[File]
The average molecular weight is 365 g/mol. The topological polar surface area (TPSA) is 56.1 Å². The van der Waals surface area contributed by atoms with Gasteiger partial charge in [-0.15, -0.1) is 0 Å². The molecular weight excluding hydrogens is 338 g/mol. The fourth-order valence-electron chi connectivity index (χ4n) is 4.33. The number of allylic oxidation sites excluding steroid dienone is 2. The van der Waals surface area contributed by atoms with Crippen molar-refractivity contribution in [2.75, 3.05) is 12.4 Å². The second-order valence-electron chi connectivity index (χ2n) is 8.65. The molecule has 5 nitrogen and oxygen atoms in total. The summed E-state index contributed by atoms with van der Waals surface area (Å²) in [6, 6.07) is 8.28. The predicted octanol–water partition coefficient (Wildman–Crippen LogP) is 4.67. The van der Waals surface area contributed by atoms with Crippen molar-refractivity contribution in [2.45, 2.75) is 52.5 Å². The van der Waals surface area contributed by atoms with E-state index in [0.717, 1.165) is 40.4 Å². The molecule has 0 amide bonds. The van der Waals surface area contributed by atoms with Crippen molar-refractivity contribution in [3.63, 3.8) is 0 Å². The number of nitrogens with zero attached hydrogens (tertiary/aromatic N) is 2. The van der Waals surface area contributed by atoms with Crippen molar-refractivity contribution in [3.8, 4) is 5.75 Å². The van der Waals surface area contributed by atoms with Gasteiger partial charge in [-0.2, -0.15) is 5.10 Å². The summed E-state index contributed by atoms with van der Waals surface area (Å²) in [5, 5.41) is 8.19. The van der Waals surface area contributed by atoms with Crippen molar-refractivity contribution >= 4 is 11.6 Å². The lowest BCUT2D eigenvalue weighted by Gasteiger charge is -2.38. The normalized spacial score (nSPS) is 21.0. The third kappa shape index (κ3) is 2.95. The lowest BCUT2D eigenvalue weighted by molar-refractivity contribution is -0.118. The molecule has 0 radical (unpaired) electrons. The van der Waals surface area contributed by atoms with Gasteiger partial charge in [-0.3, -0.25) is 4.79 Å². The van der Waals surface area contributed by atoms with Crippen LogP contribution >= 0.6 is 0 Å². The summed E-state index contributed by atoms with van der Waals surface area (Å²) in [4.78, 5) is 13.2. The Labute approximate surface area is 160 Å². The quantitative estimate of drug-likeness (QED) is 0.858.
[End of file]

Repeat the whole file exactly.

The average molecular weight is 365 g/mol. The topological polar surface area (TPSA) is 56.1 Å². The van der Waals surface area contributed by atoms with Gasteiger partial charge in [-0.15, -0.1) is 0 Å². The molecular weight excluding hydrogens is 338 g/mol. The fourth-order valence-electron chi connectivity index (χ4n) is 4.33. The number of allylic oxidation sites excluding steroid dienone is 2. The van der Waals surface area contributed by atoms with Crippen molar-refractivity contribution in [2.75, 3.05) is 12.4 Å². The second-order valence-electron chi connectivity index (χ2n) is 8.65. The molecule has 5 nitrogen and oxygen atoms in total. The summed E-state index contributed by atoms with van der Waals surface area (Å²) in [6, 6.07) is 8.28. The predicted octanol–water partition coefficient (Wildman–Crippen LogP) is 4.67. The van der Waals surface area contributed by atoms with Crippen molar-refractivity contribution in [2.45, 2.75) is 52.5 Å². The van der Waals surface area contributed by atoms with E-state index in [0.717, 1.165) is 40.4 Å². The molecule has 0 amide bonds. The van der Waals surface area contributed by atoms with Crippen molar-refractivity contribution in [3.63, 3.8) is 0 Å². The number of nitrogens with zero attached hydrogens (tertiary/aromatic N) is 2. The van der Waals surface area contributed by atoms with Crippen molar-refractivity contribution in [3.8, 4) is 5.75 Å². The van der Waals surface area contributed by atoms with Gasteiger partial charge in [-0.2, -0.15) is 5.10 Å². The summed E-state index contributed by atoms with van der Waals surface area (Å²) in [5, 5.41) is 8.19. The van der Waals surface area contributed by atoms with Crippen molar-refractivity contribution >= 4 is 11.6 Å². The lowest BCUT2D eigenvalue weighted by Gasteiger charge is -2.38. The normalized spacial score (nSPS) is 21.0. The third kappa shape index (κ3) is 2.95. The lowest BCUT2D eigenvalue weighted by molar-refractivity contribution is -0.118. The molecule has 0 radical (unpaired) electrons. The van der Waals surface area contributed by atoms with Gasteiger partial charge in [-0.3, -0.25) is 4.79 Å². The van der Waals surface area contributed by atoms with Crippen LogP contribution >= 0.6 is 0 Å². The summed E-state index contributed by atoms with van der Waals surface area (Å²) in [4.78, 5) is 13.2. The Labute approximate surface area is 160 Å². The quantitative estimate of drug-likeness (QED) is 0.858.